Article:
Despite the due diligence, problems arose. While the Chinese developers had excellent written English, verbal communication was "a bit more of a challenge," says Lee. Team leads were fluent, but the message could get distorted on its way to the right programmers in what became a tedious game of long-distance telephone, particularly if the process being coded was complex.
The solution was job rotation. "We brought team members from China to work with the team in Miami for two- to three-month stints to understand the business requirements and assist with the technical design. They were then able to take that knowledge back and readily communicate the complexities to the team in China," says Lee. The extended stays also helped to make the offshore development staff feel more part of the Interval team. It worked so well that Lee now brings a new person over every three months to provide on-site support and offshore coordination. Currently, the vendor keeps three employees in Miami at a given time, while a team of 20 Java developers and five quality assurance testers reside in Shenzhen.
Time differences also took a toll. Ultimately, Lee had some of her IT professionals adjust their hours to work directly with the offshore team which was thirteen hours ahead. They also learned to plan around significant Chinese holidays that would impact availability of offshore staff.
The fact that Freeborders is headquartered stateside has real advantages, says Lee. "We can discuss specific needs with our account manager immediately-in our time zone-and make changes quickly," she says. "But we also like the fact that part of the team is based in a different time zone, as we can get work done around the clock."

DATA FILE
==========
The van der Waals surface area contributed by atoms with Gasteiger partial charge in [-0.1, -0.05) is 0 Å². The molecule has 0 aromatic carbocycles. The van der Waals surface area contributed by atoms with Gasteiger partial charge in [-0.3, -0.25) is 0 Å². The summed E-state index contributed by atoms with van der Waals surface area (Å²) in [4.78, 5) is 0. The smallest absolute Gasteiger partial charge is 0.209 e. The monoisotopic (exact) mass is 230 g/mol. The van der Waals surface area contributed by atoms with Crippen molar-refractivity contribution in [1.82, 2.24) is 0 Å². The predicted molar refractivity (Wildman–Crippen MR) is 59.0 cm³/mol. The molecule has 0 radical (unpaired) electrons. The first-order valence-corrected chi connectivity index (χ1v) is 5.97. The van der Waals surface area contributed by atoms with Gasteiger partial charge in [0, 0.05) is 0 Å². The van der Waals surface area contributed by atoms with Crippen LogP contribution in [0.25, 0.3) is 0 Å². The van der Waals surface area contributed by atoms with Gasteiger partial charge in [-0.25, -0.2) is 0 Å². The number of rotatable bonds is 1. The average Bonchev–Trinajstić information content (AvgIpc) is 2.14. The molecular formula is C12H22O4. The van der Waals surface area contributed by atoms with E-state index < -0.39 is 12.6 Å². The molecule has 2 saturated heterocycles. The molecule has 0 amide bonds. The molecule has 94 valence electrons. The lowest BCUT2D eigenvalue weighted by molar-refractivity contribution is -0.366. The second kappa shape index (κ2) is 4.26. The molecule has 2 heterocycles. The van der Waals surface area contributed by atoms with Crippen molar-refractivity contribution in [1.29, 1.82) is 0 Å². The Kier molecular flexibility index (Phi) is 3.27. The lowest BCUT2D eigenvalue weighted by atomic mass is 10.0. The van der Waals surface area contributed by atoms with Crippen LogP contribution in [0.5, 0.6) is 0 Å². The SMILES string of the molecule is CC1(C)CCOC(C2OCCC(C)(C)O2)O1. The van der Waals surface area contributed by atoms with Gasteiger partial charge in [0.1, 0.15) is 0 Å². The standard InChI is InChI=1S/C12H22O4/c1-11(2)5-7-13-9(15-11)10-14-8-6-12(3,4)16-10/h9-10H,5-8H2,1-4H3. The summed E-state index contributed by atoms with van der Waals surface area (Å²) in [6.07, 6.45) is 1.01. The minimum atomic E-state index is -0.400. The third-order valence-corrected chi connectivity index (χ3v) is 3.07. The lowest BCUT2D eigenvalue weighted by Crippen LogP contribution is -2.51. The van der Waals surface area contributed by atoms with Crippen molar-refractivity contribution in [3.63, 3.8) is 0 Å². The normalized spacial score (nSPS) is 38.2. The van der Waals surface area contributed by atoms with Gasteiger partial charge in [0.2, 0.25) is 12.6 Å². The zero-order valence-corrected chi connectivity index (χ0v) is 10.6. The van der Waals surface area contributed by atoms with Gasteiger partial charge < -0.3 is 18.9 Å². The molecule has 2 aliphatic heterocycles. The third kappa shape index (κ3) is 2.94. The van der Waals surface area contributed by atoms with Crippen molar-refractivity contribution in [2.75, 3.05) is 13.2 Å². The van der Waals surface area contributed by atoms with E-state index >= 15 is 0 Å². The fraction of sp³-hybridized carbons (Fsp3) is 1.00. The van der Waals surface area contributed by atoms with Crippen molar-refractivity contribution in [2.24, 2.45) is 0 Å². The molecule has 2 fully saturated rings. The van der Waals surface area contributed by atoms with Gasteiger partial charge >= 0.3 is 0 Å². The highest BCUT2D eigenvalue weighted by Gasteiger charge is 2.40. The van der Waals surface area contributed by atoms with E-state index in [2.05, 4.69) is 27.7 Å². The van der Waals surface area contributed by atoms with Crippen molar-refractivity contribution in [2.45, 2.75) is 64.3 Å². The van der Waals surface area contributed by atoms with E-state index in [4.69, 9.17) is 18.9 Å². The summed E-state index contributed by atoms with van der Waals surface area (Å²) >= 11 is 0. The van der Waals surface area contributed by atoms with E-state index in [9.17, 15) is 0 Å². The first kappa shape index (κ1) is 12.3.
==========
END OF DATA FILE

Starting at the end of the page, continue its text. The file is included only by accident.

And while the application development work has been successful, an attempt to outsource application maintenance to China was not. Interval's legacy applications were too complex and had little documentation. "Our internal team found it counterproductive to have to document detailed requirements for the offshore team to use instead of just making the code changes themselves," Lee says. "There is a steep overhead in outsourcing projects of this type and for it to be successful you have to have champions on your team who have the time and motivation to make it work."
Lee calls her outsourcing relationship a work in progress. Looking ahead, Lee would like to establish more detailed metrics to monitor quality and continuous improvement efforts.
In the end, outsourcing IT to China is little different that outsourcing it to Chennai or Chicago, says Lee. "[It] has its pros and cons and it is important to understand what your overall goal and objectives are and how outsourcing fits within those both tactically and strategically."
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